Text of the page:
Violent Tornado Parameter (VTP)

May 18, 2013
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A new paper by Nick Hampshire (NWS EWX), Richard Mosier (SPC), Ted Ryan (NWS FWD), and Dennis Cavanaugh (NWS LZK) entitled "Relationship of Low-Level Instability and Tornado Damage Rating Based on Observed Soundings" has been published in the Journal of Operational Meteorology. It is an interesting read and it offers a new violent tornado parameter (VTP) that similar to STP but includes the low-level instability fields in order to better differentiate between significant and violent tornado environments.

Full paper: http://nwafiles.nwas.org/jom/articles/2018/2018-JOM1/2018-JOM1.pdf
 
Mar 4, 2015
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A new paper by Nick Hampshire (NWS EWX), Richard Mosier (SPC), Ted Ryan (NWS FWD), and Dennis Cavanaugh (NWS LZK) entitled "Relationship of Low-Level Instability and Tornado Damage Rating Based on Observed Soundings" has been published in the Journal of Operational Meteorology. It is an interesting read and it offers a new violent tornado parameter (VTP) that similar to STP but includes the low-level instability fields in order to better differentiate between significant and violent tornado environments.

Full paper: http://nwafiles.nwas.org/jom/articles/2018/2018-JOM1/2018-JOM1.pdf
VTP was just added to the RAOB Program's parameter listing and export options > http://www.raob.com/raob69beta.htm
 
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Jeff Duda

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Good research in an attempt to further distinguish environments supportive of high-end tornadoes from other tornadoes.

While it's nice to see some encouraging quantitative results, I don't think this paper discovered any truly new gems of information that weren't already known. Ultimately, the strength and damage rating of a tornado come down to other non-meteorological and sub-mesoscale factors, such as the distribution/concentration of DIs (not all tornadoes hit stuff, and for many DIs the maximum DOD equates to wind speed below the EF5 threshold, meaning that DI cannot be used to classify a tornado as EF5. I think some DIs even max out at EF3 winds), and the small-scale nature of tornadoes themselves. Our measurement systems are not capable of adequately sampling the scale of features most responsible for distinguishing tornadoes of various strengths from each other, such as the magnitude of the horizontal vorticity generated by the RFDGF, as well as the magnitude of the actual vertical velocity near the ground.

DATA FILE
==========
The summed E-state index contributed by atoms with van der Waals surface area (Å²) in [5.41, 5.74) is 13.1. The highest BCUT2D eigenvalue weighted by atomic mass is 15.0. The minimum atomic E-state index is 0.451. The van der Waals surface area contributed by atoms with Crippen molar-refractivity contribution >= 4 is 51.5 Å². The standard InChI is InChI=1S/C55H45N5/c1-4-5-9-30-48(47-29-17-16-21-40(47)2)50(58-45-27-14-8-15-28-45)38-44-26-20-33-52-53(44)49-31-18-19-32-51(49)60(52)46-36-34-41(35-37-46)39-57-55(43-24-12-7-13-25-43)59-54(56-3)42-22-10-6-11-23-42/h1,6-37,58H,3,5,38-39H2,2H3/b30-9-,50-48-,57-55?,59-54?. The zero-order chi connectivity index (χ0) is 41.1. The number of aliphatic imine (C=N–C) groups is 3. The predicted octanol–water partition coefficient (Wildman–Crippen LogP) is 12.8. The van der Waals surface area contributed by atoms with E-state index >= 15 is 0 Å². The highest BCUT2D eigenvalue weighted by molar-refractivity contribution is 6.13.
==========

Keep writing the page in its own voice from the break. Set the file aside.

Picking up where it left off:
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Apr 5, 2015
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Good research in an attempt to further distinguish environments supportive of high-end tornadoes from other tornadoes.

While it's nice to see some encouraging quantitative results, I don't think this paper discovered any truly new gems of information that weren't already known. Ultimately, the strength and damage rating of a tornado come down to other non-meteorological and sub-mesoscale factors, such as the distribution/concentration of DIs (not all tornadoes hit stuff, and for many DIs the maximum DOD equates to wind speed below the EF5 threshold, meaning that DI cannot be used to classify a tornado as EF5. I think some DIs even max out at EF3 winds), and the small-scale nature of tornadoes themselves. Our measurement systems are not capable of adequately sampling the scale of features most responsible for distinguishing tornadoes of various strengths from each other, such as the magnitude of the horizontal vorticity generated by the RFDGF, as well as the magnitude of the actual vertical velocity near the ground.
It will be interesting to see what comes of the experiments OU/UNL/TTU and others are trying to do. UNL is leading the charge on RFD-sampling with UAS and I would imagine, if sufficient sampling IS possible, that some interesting findings/advancements could come of it.
 

Jeff Duda

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It will be interesting to see what comes of the experiments OU/UNL/TTU and others are trying to do. UNL is leading the charge on RFD-sampling with UAS and I would imagine, if sufficient sampling IS possible, that some interesting findings/advancements could come of it.
Not in real-time, though. Great for post-mortem research, and it lays a foundation for future prediction, but we're probably decades away from being able to predict anything like this ahead of time.
 
Jun 16, 2015
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Just a quick observation:

The VTP equation factors both 0-3km MLCAPE and 0-3km lapse rates. That seems redundant, as favorable low-level thermodynamics can skew the parameter. For example, yesterday was throwing >1 values in eastern Colorado and this morning, there are values well over 1 across much of Kansas. (yes, the environment becomes more favorable later in the day, but with such a high threshold for LCLs, strong boundary layer heating is skewing the parameter)
Untitled-4.png